The never-ending drama between the NCAA and the Miami Hurricanes football program took a turn on Monday that could impact the Louisville Cardinals. ESPN.com college football beat writer Brett McMurphy reports the NCAA allegations against Clint Hurtt include charges he lied to investigators. Hurtt was an assistant under Randy Shannon at Miami from 2006-2009, before joining Charlie Strong’s staff at Louisville. Hurtt has been the Cardinals’ defensive line coach and recruiting coordinator since 2010.
From the report is the most serious of the charges, one that could have profound implications on Hurtt’s long-term employment status not only at Louisville, but in college football:
During his November 3, 2011, interview with the enforcement staff, institution and his current employer, Hurtt provided false and misleading information when he denied providing meals, transportation and some of the lodging to four then football prospective student-athletes, as detailed in Allegation No. 5-(d). Additionally, Hurtt denied arranging for Shapiro to pay for the meals of four then football prospective student-athletes and three then football student-athletes, as well as attending the meal, as detailed in Allegation No. 5-(d). Hurtt’s statements were in direct contradiction to information provided by the then football prospective student-athletes and some of the then football student-athletes involved. [NCAA Bylaw 10.1-(d)]
Charles Robinson’s initial report of Nevin Shapiro’s allegations in August 2011 cited Hurtt specifically. Initially reports Hurtt faced substantial allegations from the NCAA surfaced last month, but Louisville athletic director Tom Jurich has kept Hurtt on staff and been adamant about the coach having an opportunity to address the charges.
Among the possible penalties Hurtt could face should the NCAA prove he knowingly misled investigators is a show-cause, which would effectively prevent him from coaching in the NCAA for a set period of time. But show-cause penalties have historically rendered coaches untouchable. Morgan State basketball coach Todd Bozeman is the only coach to return to the college ranks after receiving one.
Notable recipients in football over the last few years include John Blake, who was something of a sacrificial lamb in the litany of charges against North Carolina football. Jim Tressel’s case has some similarities to Hurtt’s in that both were accused of purposefully misleading investigators.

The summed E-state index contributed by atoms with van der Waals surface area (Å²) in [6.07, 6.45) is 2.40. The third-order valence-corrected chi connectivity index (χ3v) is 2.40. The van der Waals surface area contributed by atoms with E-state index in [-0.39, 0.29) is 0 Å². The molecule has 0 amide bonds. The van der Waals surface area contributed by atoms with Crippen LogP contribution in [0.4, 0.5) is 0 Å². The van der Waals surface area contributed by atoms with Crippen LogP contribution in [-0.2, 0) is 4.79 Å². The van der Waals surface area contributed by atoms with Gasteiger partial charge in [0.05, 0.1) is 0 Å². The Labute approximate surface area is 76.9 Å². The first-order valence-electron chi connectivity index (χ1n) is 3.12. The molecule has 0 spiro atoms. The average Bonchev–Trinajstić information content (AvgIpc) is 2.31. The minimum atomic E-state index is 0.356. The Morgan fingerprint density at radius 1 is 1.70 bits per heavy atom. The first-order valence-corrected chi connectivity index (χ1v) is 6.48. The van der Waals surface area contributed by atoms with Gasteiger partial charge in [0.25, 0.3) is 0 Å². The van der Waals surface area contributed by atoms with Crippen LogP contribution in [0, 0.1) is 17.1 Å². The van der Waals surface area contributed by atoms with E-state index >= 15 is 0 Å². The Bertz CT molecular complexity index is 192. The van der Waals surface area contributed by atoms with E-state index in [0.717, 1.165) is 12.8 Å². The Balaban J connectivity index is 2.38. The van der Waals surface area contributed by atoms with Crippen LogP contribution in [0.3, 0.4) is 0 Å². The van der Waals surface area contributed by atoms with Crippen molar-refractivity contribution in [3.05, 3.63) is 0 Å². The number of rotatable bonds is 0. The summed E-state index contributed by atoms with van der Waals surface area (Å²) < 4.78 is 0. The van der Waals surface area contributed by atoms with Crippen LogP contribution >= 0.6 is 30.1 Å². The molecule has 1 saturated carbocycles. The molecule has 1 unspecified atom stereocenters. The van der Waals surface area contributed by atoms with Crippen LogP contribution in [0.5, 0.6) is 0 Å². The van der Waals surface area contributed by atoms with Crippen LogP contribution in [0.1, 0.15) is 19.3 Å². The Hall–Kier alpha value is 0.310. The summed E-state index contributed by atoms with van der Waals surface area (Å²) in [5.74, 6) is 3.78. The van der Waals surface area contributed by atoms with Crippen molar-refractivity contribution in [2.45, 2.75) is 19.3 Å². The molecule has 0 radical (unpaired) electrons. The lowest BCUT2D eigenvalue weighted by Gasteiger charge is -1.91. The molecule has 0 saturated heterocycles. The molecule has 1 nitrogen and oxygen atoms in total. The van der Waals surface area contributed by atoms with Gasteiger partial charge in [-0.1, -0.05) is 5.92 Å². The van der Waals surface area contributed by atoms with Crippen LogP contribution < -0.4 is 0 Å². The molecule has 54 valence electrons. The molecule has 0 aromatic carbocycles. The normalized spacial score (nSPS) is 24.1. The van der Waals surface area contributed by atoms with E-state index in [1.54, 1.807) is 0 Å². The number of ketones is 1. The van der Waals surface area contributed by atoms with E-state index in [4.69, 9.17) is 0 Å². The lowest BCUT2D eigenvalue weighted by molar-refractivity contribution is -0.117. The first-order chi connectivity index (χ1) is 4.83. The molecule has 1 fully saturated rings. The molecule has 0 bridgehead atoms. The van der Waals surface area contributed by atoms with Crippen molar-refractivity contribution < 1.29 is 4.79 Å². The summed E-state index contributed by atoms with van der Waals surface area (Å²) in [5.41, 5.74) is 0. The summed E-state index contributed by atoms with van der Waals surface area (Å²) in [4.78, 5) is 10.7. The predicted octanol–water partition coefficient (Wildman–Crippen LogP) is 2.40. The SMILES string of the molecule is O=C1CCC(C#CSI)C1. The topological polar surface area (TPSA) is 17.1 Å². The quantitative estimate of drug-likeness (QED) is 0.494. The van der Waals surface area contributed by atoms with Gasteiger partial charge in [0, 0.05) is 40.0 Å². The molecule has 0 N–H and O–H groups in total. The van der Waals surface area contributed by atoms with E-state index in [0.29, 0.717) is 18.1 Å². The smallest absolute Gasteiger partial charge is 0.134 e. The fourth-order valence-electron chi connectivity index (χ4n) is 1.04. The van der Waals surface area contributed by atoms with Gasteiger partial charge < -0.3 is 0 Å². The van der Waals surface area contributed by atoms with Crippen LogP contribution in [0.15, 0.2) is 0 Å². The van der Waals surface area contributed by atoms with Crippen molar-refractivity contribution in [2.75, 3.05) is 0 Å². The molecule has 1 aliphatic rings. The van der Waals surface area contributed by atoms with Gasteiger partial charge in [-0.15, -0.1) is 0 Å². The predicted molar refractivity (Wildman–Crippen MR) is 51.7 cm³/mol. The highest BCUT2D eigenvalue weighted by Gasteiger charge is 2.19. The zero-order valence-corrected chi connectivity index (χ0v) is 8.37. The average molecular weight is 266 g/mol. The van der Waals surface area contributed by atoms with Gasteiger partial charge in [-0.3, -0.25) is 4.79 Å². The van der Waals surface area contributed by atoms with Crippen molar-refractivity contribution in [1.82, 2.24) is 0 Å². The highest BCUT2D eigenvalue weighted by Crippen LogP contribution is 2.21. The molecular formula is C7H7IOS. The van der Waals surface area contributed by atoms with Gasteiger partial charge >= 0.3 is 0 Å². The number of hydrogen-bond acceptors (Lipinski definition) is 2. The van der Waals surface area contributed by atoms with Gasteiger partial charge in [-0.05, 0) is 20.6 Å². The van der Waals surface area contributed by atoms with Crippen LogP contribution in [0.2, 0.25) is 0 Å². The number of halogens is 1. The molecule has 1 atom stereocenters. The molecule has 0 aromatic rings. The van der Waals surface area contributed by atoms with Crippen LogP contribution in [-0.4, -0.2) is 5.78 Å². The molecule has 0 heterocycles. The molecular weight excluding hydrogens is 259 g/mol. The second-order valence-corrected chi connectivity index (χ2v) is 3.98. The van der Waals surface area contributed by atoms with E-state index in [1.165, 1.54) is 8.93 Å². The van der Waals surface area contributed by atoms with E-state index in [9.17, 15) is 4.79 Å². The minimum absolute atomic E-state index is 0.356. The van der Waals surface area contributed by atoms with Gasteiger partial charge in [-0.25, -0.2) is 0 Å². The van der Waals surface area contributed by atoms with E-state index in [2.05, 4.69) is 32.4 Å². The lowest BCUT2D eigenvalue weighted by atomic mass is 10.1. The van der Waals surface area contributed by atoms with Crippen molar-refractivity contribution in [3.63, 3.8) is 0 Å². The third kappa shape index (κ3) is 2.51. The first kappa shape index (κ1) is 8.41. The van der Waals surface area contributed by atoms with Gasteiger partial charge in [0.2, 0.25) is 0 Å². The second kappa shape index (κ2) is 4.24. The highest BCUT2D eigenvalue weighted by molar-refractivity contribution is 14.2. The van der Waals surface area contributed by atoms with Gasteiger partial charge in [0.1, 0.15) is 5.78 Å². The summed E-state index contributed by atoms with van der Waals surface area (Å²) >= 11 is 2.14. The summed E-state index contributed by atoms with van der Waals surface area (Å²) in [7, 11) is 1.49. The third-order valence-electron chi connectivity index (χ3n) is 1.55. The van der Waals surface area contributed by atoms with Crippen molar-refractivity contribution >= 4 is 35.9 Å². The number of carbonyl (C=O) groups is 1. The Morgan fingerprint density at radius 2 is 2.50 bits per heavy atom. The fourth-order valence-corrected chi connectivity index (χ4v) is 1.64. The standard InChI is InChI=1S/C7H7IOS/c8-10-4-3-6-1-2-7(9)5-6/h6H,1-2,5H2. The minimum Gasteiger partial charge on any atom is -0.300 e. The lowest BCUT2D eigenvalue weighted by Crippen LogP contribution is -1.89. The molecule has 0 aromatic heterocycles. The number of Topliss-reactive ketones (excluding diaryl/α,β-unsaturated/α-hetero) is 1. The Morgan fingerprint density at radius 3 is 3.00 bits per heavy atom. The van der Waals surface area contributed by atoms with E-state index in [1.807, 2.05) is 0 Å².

Former USC running backs coach Todd McNair has aggressively battled his show-cause, in the process potentially exposing malfeasance on the governing body’s part. A CBS report published in November paints a picture of the NCAA methodically railroading the erstwhile Trojan assistant.
Improprieties on the NCAA’s part have already came to light amid this Miami investigation. The university’s athletic director, Donna Shalala, has promised to face the charges head on, noting the case is formed almost exclusively on the accounts of jailed Ponzi scheme conspirator Shapiro.
“Many of the allegations included in the Notice of Allegations remain unsubstantiated…The NCAA enforcement staff could not find evidence of prostitution, expensive cars for players, expensive dinners paid for by (Shapiro), player bounty payments, rampant alcohol and drug use.”
“Many of the charges brought forth are based on the word of a man who made a fortune by lying. The NCAA enforcement staff acknowledged to the University that if Nevin Shapiro, a convicted con man, said something more than once, it considered the allegation ‘corroborated.'”
Not only did the NCAA use Shapiro’s claims as corroboration for his own charges, the organization also issued a letter that former players’ refusal to testify would be treated as admissions of guilt. The Fifth Amendment may be good enough for the Bill of Rights, but apparently not NCAA investigations.
To reiterate Jurich’s point, Hurtt deserves his opportunity to respond before the presumption of guilt — and not just because the investigation has been a comedy of errors. That part doesn’t hurt, though.
Hurtt’s importance to Louisville football should not be understated. The south Florida ties of Hurtt, a Miami alumnus, are evident in the Cardinals’ recent recruiting classes. The most noteworthy coup Louisville scored from the Miami pipeline is quarterback Teddy Bridgewater, a front runner for the 2013 Heisman Trophy.